Toco Toucan (Ramphastos toco)

When you think of camouflage, a brightly colored Toco Toucan probably doesn’t come to mind. Yet, in the surrounding of the rainforest, this magnificently beautiful birds bright colors blend with its surroundings quite well. Predators mistake the bright colors for flowers or fruit as the bird sits quietly high in a tree.

The Toco Toucan, only one of thirty-seven different species of toucans, makes its home in the rainforests from Bolivia to Guiana and northern Argentina. This colorful bird lives in the canopy layer of these forests. It will not live in open places, but is often seen nearby human dwellings.

The large beak of the Toco Toucan is perfect for picking the fruit that it so enjoys. It uses this built in tool to skin the fruit it eats as well as to scoop up water. Although the beak looks aggressive, it doesn’t make a very good weapon.

The two foot tall Toco Toucan is the largest of all toucan species. Its eight inch long beak is a beautiful deep orange and sports a large black spot near the tip. The orange coloring also surrounds the eye area and a white area covers its throat. The bright orange and white coloring of its head and beak are accents to the deep black of its plumage. Two toes of its great scaly feet point ahead, while two point behind. This gives the Toco Toucan the ability to grasp branches.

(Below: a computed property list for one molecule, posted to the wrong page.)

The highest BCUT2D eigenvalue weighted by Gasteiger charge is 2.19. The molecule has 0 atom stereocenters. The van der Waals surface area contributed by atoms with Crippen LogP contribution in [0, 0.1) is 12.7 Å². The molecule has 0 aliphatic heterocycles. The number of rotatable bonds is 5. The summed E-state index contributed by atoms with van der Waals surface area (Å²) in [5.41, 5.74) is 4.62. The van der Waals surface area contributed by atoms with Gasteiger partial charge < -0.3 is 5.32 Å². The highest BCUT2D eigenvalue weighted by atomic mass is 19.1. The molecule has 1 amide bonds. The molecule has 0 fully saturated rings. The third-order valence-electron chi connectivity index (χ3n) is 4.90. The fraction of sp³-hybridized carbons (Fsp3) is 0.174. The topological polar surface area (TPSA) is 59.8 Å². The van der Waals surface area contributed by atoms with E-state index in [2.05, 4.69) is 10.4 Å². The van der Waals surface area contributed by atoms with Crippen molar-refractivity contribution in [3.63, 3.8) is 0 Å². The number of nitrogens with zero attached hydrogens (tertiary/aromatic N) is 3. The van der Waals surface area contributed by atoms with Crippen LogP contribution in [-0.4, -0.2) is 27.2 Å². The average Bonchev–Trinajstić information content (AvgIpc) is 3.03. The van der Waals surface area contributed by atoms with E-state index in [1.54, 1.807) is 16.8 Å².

A baby Toco Toucan shows very little resemblance to its beautiful parents. Blind and naked, the small bird’s lower beak protrudes over the upper beak. Slowly the young bird will grow into its adult beauty. Both parents spend a great deal of time tending to the babies for about six weeks when the young will leave the nest.

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Toco Toucans are very noisy birds. Their calls can be hear for half a mile. These birds are also very playful, and enjoy a good “beak-wrestling” match – especially with a bird of the opposite sex. This often leads to another game of tossing fruit to one another, and finally mating.

Did you know?

The Toco Toucan is carved onto tribal totem poles and is believed that it can be used by medicine men to fly to the spirit world.

Some tribes have a superstition that if a father eats or touches a toucan that his newborn child will be cursed.

This bird is often captured to be sold in pet stores where it is sold for about $300.00.

Kellogg’s cereal has a Toco Toucan on its Fruit Loop boxes.

Further Information on the Toco Toucan:

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Bernard, Hans-Ulrich. (August 1, 2002). Insight Guide Amazon Wildlife (Amazon Wildlife, 4th ed.). London. Insight Guides.

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